The government has pointed out the increased cost this has caused for the state. The asylum seekers have the right to food and shelter while they wait for the result of their application, and each application also takes a longer time to process. 

With all that in mind, Gunnarsson put forward draft legislation which was meant to change all this, but it failed to secure the necessary support. His successor, Guðrún Hafsteinsdóttir, who took over as Minister of Justice last year, has now sent her own draft to parliament after getting it consented to by the government. 

Photo: Icelandic governmentIn an article on she says: 

“Icelandic society is facing bigger challenges due to the rapid increase in asylum applications. The number of applications has increased by 3,700 per cent in just over a decade and has caused significant costs for the state – about 20 billion ISK in 2023 – as well as a strain on all our infrastructure.”

And in reaction to this, the draft suggests a few changes in the immigration law.

Tougher rules on protection

Firstly, exceptions for when not to assess the applications are removed - which simply means the conditions for assessing it will be tighter. 

For example, a special connection to the country will not be sufficient to assess the application as it is now. According to the analysis of the draft, no exceptions like these can be found in other Nordic countries’ immigration legislation.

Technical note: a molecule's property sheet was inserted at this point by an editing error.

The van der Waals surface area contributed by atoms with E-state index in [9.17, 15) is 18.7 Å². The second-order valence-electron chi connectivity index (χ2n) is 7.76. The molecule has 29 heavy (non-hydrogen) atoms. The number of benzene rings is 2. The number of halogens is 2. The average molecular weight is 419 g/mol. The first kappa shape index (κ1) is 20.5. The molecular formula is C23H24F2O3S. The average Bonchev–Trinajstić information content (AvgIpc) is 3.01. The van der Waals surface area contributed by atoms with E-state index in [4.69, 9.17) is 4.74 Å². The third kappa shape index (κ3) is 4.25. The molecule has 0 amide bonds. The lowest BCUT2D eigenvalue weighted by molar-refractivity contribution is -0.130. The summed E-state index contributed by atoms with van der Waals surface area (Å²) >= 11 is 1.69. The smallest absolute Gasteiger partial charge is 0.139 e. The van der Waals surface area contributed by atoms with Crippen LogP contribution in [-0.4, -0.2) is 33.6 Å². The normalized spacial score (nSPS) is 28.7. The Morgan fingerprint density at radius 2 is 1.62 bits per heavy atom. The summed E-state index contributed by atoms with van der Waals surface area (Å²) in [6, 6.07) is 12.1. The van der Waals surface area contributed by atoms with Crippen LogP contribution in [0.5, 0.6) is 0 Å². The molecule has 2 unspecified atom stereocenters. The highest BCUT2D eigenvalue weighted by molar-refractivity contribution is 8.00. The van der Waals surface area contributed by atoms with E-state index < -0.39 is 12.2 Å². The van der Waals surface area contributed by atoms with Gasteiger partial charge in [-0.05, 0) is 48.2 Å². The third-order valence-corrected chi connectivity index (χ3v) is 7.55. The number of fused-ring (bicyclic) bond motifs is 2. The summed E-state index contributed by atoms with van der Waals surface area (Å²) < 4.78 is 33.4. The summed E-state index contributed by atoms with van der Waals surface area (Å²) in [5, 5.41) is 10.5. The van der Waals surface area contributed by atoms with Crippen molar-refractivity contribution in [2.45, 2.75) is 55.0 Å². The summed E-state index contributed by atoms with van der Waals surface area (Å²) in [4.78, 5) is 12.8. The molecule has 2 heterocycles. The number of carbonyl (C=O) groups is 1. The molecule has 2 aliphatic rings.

Secondly, the family of an individual who is granted asylum and then a residence permit, will not be eligible for family reunification until two years later, and then only if the permit of the individual has been renewed. This is similar to what Denmark does.

Thirdly, the validation time for first residence permits will be shortened from four years to two or three. This is more in line with other Nordic countries, according to the government.

In the statement accompanying the bill, the government says that the asylum system is an emergency system and it is important that those in real need of protection get their application processed quickly and efficiently. 

“It is important that the procedure is not delayed due to the heavy burden on the administration when processing the cases of applicants who have already received asylum in another European country.

“The high percentage of applications for protection from people who have already received protection in another state reduces the efficiency of the administration. As a general rule, the vast majority of such applications are refused, or almost 90 per cent in 2022, and therefore such applications cause increased strain in the system without delivering the desired results by granting protection, additional protection or a residence permit based on humanitarian considerations.”

It’s still unclear how this draft will fare, but it is more likely to pass before parliament than previous drafts. The Judicial Affairs and Education Committee still has to review it and after that, it should be clear whether the draft goes through.